Finland calls for 3.5 bln euro investment in electricity networks
HELSINKI, March 20
HELSINKI, March 20 (Reuters) - The Finnish government proposed on Wednesday a legal amendment requiring the country's utilities to invest up to 3.5 billion euros ($4.5 billion) to improve their electricity distribution networks over the next 15 years.
In the last few years many people in rural Finland have had to go without electricity for days due to power cables being cut when trees fall down in storms.
Economy minister Jan Vapaavuori said that electricity firms could upgrade their distribution networks for instance by putting cables underground or along roads or by building back-up connections.
He said the cost of electricity interruptions was estimated to be on the same level as the envisaged investment in the network improvement.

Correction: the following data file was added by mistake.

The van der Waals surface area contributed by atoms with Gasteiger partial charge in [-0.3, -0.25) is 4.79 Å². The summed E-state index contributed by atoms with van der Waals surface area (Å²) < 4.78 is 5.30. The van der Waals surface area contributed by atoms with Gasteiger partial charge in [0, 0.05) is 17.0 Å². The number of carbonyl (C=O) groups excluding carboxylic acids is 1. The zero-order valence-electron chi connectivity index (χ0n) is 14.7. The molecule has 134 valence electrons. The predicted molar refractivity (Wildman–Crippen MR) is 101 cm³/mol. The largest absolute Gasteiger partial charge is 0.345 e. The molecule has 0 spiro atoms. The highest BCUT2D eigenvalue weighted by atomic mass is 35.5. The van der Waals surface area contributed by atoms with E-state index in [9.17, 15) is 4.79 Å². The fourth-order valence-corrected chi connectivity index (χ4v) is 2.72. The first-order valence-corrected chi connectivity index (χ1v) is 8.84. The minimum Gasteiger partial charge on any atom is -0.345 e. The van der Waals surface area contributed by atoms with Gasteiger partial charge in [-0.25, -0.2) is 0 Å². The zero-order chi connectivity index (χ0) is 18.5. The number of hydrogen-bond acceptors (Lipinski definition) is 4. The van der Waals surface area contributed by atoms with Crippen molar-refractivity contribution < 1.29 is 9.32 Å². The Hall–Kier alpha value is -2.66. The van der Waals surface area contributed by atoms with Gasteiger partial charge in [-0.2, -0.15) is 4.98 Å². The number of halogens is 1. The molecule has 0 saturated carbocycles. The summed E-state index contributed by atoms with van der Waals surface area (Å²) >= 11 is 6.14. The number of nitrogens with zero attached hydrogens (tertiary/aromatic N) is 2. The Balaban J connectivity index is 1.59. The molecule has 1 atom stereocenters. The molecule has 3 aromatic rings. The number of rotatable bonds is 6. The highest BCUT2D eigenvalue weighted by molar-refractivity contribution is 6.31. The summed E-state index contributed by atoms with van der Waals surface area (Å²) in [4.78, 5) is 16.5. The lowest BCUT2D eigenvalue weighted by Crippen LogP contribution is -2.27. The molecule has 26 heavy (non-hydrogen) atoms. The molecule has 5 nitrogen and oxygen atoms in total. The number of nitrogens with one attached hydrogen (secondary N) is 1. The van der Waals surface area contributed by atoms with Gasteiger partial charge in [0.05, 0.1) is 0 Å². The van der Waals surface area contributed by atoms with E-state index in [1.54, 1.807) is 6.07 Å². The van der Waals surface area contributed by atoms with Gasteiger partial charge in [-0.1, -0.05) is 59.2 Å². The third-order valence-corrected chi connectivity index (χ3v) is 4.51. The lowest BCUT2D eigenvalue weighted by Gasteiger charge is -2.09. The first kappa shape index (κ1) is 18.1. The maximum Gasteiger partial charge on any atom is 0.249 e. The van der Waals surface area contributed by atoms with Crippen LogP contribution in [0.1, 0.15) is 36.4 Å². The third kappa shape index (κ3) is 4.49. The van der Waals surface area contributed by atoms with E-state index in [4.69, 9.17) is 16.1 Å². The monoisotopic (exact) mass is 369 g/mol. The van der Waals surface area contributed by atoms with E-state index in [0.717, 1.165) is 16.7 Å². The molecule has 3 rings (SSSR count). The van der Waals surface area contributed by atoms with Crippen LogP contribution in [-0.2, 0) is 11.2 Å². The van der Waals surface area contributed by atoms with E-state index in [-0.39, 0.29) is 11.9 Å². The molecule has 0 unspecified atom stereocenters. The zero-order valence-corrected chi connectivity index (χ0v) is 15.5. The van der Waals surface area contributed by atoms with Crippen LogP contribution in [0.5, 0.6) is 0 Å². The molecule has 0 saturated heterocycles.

Finland's biggest utility, state-controlled Fortum , is reviewing its electricity distribution business. Sources said last week it has hired Citigroup and Danske Bank to explore a 5 billion euro sale of its distribution business in Finland and Sweden.
- Exclusive: Secret contract tied NSA and security industry pioneer |
- U.S. aircraft hit by gunfire in South Sudan as conflict worsens
- With Fed out of the way, what's next on Wall Street?
- Analysis: Lost Brazil order raises threat to Boeing fighter jets
- Four men arrested in deadly N.J. shopping mall carjacking